I was in Madison, Wisconsin the other night, speaking to a very nice group of students and residents about my work, when somebody asked, “Was it hard to let go of ‘In Her Shoes’ and watch it get turned into a movie?”

What I meant to say was something along the lines of, “No, not really, because movies use a different medium than novels do. They can use visuals, sets, lighting, music, actors, computer-generated special effects and what have you. It wasn’t hard not micromanaging a process about which I know very little.”

What came out of my mouth was, “Well, no, because as a writer, I tell my stories in the language of words, and movies….”

Then I got stuck.

I tell my stories in the language of words.

Honest to God. I leave Philadelphia, I become George Bush.

(The funniest part was how many people asked me to sign their books that way. “This story told in the language of words.” The best part – author Jennifer Chiaverini scored Lucy two personally inscribed copies of Kevin Henkes’ books. As parents reading this will attest, that’s huge.)

Meanwhile, my friend Debbie has invented my new favorite parenting technique. When her son Max, who’s eight days younger than Lucy, does something she doesn’t want him to, she tells him to stop “because the man doesn’t want you to do that.”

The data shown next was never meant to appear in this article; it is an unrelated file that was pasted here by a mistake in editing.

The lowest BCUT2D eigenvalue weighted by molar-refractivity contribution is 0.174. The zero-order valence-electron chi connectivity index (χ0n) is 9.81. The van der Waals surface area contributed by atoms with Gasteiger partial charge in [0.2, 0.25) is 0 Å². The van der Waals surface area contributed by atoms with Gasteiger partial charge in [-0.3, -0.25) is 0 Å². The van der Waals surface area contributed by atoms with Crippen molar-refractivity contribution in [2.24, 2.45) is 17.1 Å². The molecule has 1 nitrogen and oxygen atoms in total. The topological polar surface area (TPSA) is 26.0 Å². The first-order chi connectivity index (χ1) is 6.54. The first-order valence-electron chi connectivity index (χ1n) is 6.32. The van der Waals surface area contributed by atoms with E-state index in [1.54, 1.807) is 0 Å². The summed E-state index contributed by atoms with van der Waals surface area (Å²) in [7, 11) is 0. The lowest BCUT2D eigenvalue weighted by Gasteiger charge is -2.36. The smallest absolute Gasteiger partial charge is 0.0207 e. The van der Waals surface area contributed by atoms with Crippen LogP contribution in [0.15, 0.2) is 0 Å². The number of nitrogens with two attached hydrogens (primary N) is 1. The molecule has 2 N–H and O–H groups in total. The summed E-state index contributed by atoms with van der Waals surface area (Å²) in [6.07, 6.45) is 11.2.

“What man?” I asked.

“Oh, just any man. Like, that man,” she said, pointing to a nice-looking middle-aged fellow sitting at a nearby table.

“Why don’t you tell him it’s the man?”


“You know, the man! Like, the man is keeping him down!”

Debbie looked at me like I was crazy. So did Max. So did Lucy. But I don’t care. I’m going to try it. Next time she sweeps her hand across the table and sends dinner onto the floor, I’ll say, “Lucy! The man says no more of that!”

Meanwhile, the witty and distinguished Ron Hogan over at Beatrice asked me to expand upon my musings on Gray Lady Lit. So I did.

And Meg Wolitzer (I can't escape her!) has an essay in Salon about how if you write books about sex you’ll mess up your kids. This could have been pointed out to me much, much earlier.